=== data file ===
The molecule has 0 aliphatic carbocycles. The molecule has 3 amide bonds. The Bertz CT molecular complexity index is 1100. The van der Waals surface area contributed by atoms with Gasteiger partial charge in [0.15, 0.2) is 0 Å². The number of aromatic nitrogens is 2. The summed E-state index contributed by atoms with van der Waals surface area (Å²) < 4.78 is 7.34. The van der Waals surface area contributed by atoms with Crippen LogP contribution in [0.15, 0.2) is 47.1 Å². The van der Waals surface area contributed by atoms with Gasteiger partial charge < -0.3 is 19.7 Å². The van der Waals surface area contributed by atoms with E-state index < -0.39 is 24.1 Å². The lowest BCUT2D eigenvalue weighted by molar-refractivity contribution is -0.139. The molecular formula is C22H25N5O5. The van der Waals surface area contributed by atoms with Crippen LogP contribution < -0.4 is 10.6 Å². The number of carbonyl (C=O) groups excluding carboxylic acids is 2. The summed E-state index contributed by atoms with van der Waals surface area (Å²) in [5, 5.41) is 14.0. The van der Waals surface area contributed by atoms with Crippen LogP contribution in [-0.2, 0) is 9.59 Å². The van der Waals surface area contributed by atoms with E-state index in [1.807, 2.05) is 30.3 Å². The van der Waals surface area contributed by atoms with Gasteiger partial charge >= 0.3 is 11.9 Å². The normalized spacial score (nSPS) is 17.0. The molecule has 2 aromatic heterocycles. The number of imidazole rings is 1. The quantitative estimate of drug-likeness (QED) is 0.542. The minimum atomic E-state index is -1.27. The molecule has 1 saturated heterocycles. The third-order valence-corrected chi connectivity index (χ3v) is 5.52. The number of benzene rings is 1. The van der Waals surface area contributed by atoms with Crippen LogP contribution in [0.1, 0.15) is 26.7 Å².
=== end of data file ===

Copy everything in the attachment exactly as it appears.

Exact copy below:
The molecule has 0 aliphatic carbocycles. The molecule has 3 amide bonds. The Bertz CT molecular complexity index is 1100. The van der Waals surface area contributed by atoms with Gasteiger partial charge in [0.15, 0.2) is 0 Å². The number of aromatic nitrogens is 2. The summed E-state index contributed by atoms with van der Waals surface area (Å²) < 4.78 is 7.34. The van der Waals surface area contributed by atoms with Crippen LogP contribution in [0.15, 0.2) is 47.1 Å². The van der Waals surface area contributed by atoms with Gasteiger partial charge < -0.3 is 19.7 Å². The van der Waals surface area contributed by atoms with E-state index < -0.39 is 24.1 Å². The lowest BCUT2D eigenvalue weighted by molar-refractivity contribution is -0.139. The molecular formula is C22H25N5O5. The van der Waals surface area contributed by atoms with Crippen LogP contribution < -0.4 is 10.6 Å². The number of carbonyl (C=O) groups excluding carboxylic acids is 2. The summed E-state index contributed by atoms with van der Waals surface area (Å²) in [5, 5.41) is 14.0. The van der Waals surface area contributed by atoms with Crippen LogP contribution in [-0.2, 0) is 9.59 Å². The van der Waals surface area contributed by atoms with E-state index in [1.807, 2.05) is 30.3 Å². The van der Waals surface area contributed by atoms with Gasteiger partial charge >= 0.3 is 11.9 Å². The normalized spacial score (nSPS) is 17.0. The molecule has 2 aromatic heterocycles. The number of imidazole rings is 1. The quantitative estimate of drug-likeness (QED) is 0.542. The minimum atomic E-state index is -1.27. The molecule has 1 saturated heterocycles. The third-order valence-corrected chi connectivity index (χ3v) is 5.52. The number of benzene rings is 1. The van der Waals surface area contributed by atoms with Crippen LogP contribution in [0.1, 0.15) is 26.7 Å².